Nintendo revealed a new Star Fox game for the Wii U in 2014, but wasn’t ready to discuss it in depth. Fast-forward to E3 2015 and the publisher officially pulled back the virtual curtain on Star Fox Zero, arriving later this holiday. Familiar heroes Fox McCloud, Peppy, Falco and Slippy return to save the Lylat System in an all-new chapter in the celebrated franchise, which is neither a prequel nor sequel to prior entries.  As we learned, the game presents a mixture of both old and new elements that’ll result in one of the coolest shooters on Nintendo’s console. 

Upon first glance, Star Fox Zero bears a resemblance to its predecessors. Not only do you pilot the familiar Arwing and pull off barrel rolls, but you’ll also fly beneath arches, collect power-ups and team up with Fox’s computer-controlled companions to defeat bosses. 

How you play is what separates this game from the rest. Nintendo wants you to use both the GamePad and television screen at the same time. The former puts you inside the Arwing cockpit, allowing you to focus on different targets. The latter, meanwhile, displays a cinematic perspective from other Star Fox games. Of course, given Nintendo’s commitment to creating games for players of different ages and skill levels, you’re free to view the action from one screen if you prefer.

Next up, controls. Nintendo designed the Arwing to feel like a real aircraft, with players using both the left and right control sticks to pilot the vehicle, instead of going with a traditional setup where the right stick only controls the camera. The idea here is to pull off evasive maneuvers, including a U-turn and Barrel Roll without pressing buttons. Meanwhile, you tap one button to fire all of the game’s weapons. Don’t panic if this doesn’t sound ideal. We’re willing to bet Nintendo will include multiple control options.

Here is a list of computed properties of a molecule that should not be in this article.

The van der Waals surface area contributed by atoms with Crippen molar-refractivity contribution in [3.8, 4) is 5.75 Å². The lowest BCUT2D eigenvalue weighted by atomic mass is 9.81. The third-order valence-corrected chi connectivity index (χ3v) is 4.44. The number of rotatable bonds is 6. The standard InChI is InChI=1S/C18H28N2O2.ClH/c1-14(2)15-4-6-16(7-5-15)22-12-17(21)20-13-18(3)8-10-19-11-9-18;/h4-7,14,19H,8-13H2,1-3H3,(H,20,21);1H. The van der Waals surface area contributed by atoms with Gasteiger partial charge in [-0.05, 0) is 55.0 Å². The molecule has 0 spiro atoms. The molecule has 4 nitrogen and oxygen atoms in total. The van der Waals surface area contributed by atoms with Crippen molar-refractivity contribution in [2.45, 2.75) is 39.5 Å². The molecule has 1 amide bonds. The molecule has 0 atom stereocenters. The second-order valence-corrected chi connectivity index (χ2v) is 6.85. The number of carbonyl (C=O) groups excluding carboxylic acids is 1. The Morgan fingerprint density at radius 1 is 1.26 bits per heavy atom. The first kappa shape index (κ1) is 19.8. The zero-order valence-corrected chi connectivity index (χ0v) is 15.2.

Then we have transformations, one of Star Fox Zero’s central themes. Similar to Star Fox Assault for GameCube, you’re able to control the Landmaster Battle Tank, but also new additions like the Walker (think of it as a mechanical chicken) and a drone referred to as the Gyro Wing.  Transformations occur seamlessly by pressing the A button, and Nintendo encourages you to use different vehicles in the same level not only to experience the action from new vantage points, but also uncover secrets. For example, the Gyro Wing and Walker fit into tight spaces, allowing you to find things impossible to obtain while in the Arwing. And while most Star Fox games are on-rails, you can alternate between the traditional perspective and All-range Mode, which lets you explore stages in 360 degrees. 

Meanwhile, this should be the most cinematic Star Fox game in history. Yes, the graphics look outstanding, but Nintendo also rehired the original Star Fox 64 voice actors to reprise their roles. You’ll even hear the chatter from the Wii U GamePad speaker. 

We’ll learn new details about Star Fox Zero in the coming weeks and months, but so far, this is exactly what we wanted, a game that returns to the series’ roots while at the same time delivering something new. We’ll have more on this Wii U shooter very soon. 

Of course, you can see Star Fox Zero in action right now!